Pathological Evaluation of Radiation-Induced Vascular Lesions of the Brain: Distinct from De Novo Cavernous Hemangioma.
Yoon Jin Cha ; Ji Hae Nahm ; Se Hoon Kim ; Nam Hoon Cho ; Jong-Hee Chang ; Hyun Joo Shin ; Ji Eun Ko
Yonsei Medical Journal, Vol.56(6) : 1714~1720, 2015
Yonsei Medical Journal
PURPOSE: We aimed to evaluate the histologic and radiologic findings of vascular lesions after stereotactic radiosurgery (SRS) categorized as radiation-induced cavernous hemangioma (RICH).
MATERIALS AND METHODS: Among 89 patients who underwent neurosurgery for cavernous hemangioma, eight RICHs from 7 patients and 10 de novo CHs from 10 patients were selected for histopathological and radiological comparison.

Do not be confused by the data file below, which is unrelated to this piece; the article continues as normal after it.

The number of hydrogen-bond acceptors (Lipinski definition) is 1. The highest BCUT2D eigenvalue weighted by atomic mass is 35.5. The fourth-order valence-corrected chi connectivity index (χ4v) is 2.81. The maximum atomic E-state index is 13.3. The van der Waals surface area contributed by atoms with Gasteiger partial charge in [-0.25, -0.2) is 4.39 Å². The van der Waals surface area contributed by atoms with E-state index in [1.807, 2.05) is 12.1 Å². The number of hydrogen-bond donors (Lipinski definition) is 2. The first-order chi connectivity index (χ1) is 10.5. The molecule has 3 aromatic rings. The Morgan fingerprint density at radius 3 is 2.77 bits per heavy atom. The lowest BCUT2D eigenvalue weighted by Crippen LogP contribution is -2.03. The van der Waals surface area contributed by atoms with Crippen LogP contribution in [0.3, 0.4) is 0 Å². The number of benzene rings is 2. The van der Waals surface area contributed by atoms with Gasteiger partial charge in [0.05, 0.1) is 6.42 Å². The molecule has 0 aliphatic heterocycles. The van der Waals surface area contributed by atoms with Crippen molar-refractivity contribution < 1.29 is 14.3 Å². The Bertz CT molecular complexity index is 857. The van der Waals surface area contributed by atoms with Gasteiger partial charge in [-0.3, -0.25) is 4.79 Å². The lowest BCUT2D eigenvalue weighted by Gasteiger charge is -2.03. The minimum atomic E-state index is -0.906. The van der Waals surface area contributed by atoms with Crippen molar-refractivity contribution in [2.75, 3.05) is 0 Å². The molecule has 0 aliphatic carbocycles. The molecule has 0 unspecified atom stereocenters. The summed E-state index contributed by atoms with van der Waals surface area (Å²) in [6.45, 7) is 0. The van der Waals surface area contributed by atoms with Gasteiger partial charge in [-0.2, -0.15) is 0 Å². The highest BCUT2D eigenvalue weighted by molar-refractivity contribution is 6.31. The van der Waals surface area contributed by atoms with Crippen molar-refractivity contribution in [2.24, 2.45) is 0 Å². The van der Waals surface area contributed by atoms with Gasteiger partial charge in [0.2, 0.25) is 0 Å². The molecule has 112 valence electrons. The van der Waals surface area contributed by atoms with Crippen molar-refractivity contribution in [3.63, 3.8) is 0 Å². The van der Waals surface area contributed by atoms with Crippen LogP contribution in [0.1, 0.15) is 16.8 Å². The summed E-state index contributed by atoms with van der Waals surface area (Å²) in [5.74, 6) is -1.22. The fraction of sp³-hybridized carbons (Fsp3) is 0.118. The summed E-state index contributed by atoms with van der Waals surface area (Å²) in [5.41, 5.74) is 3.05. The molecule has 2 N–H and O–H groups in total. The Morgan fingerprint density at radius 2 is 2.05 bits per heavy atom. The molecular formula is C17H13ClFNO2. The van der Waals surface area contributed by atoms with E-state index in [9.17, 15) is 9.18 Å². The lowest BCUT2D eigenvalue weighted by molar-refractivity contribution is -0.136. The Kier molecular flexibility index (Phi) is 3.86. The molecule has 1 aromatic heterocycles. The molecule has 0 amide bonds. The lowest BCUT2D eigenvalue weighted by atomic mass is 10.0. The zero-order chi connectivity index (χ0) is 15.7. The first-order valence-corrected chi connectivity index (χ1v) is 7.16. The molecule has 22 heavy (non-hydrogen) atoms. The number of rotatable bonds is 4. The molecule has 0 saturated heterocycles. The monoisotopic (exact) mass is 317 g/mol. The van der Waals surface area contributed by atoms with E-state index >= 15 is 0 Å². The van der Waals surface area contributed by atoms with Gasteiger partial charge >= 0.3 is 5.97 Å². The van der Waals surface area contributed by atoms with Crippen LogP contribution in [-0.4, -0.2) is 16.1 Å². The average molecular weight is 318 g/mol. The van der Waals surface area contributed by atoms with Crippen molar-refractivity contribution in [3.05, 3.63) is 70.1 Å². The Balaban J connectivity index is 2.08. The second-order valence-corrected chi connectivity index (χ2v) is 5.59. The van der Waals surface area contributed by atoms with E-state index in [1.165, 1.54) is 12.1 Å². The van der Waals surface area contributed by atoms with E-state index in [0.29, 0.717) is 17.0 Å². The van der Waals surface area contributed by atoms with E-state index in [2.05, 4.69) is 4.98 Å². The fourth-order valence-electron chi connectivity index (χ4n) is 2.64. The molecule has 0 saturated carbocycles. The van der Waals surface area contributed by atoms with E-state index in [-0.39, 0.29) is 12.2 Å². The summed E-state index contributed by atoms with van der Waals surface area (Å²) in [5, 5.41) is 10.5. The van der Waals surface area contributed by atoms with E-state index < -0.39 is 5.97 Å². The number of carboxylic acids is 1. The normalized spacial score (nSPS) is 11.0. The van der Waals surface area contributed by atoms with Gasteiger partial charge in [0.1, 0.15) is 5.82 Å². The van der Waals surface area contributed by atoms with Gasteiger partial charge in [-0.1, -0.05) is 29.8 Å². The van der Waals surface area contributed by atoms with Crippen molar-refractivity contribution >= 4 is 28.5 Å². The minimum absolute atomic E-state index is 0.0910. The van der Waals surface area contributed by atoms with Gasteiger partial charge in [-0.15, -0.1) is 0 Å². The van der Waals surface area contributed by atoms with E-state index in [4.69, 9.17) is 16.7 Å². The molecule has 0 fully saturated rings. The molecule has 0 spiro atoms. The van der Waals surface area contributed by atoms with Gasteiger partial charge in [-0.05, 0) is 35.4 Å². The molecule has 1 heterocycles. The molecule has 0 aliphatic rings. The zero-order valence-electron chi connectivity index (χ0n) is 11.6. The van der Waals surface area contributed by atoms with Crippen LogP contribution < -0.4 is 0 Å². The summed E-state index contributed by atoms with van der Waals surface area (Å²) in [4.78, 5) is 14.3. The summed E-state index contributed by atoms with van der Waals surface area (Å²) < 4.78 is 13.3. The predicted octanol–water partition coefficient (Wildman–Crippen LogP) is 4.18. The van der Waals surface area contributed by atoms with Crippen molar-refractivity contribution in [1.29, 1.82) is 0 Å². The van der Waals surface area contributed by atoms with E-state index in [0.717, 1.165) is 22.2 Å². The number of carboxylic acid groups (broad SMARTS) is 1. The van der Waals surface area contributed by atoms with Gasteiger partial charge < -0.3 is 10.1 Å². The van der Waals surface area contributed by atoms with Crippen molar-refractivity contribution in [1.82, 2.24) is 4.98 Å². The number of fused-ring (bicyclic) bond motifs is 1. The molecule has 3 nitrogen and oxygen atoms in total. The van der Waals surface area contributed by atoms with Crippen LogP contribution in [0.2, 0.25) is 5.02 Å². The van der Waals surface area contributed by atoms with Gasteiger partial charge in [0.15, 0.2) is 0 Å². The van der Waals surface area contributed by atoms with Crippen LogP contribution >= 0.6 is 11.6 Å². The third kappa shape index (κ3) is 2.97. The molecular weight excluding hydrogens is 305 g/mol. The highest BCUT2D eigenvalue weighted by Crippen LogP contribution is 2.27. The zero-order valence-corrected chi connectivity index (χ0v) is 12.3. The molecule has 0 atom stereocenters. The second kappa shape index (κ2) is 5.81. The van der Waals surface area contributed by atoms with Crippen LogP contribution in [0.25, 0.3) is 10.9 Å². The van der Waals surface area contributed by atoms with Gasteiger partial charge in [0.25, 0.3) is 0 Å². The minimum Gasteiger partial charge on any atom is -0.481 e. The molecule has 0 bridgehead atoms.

RESULTS: Histologically, RICHs showed hematoma-like gross appearance. Microscopically, RICH exhibited a hematoma-like area accompanied by proliferation of thin-walled vasculature with fibrin deposits and infiltrating foamy macrophages. In contrast, CHs demonstrated localized malformed vasculature containing fresh and old clotted blood on gross examination. Typically, CHs consisted of thick, ectatic hyalinized vessels lined by endothelium under a light microscope. Magnetic resonance imaging of RICHs revealed some overlapping but distinct features with CHs, including enhancing cystic and solid components with absence or incomplete popcorn-like appearance and partial hemosiderin rims.
CONCLUSION: Together with histologic and radiologic findings, RICH may result from blood-filled space after tissue destruction by SRS, accompanied with radiation-induced reactive changes rather than vascular malformation. Thus, the term "RICH" would be inappropriate, because it is more likely to be an inactive organizing hematoma rather than proliferation of malformed vasculature.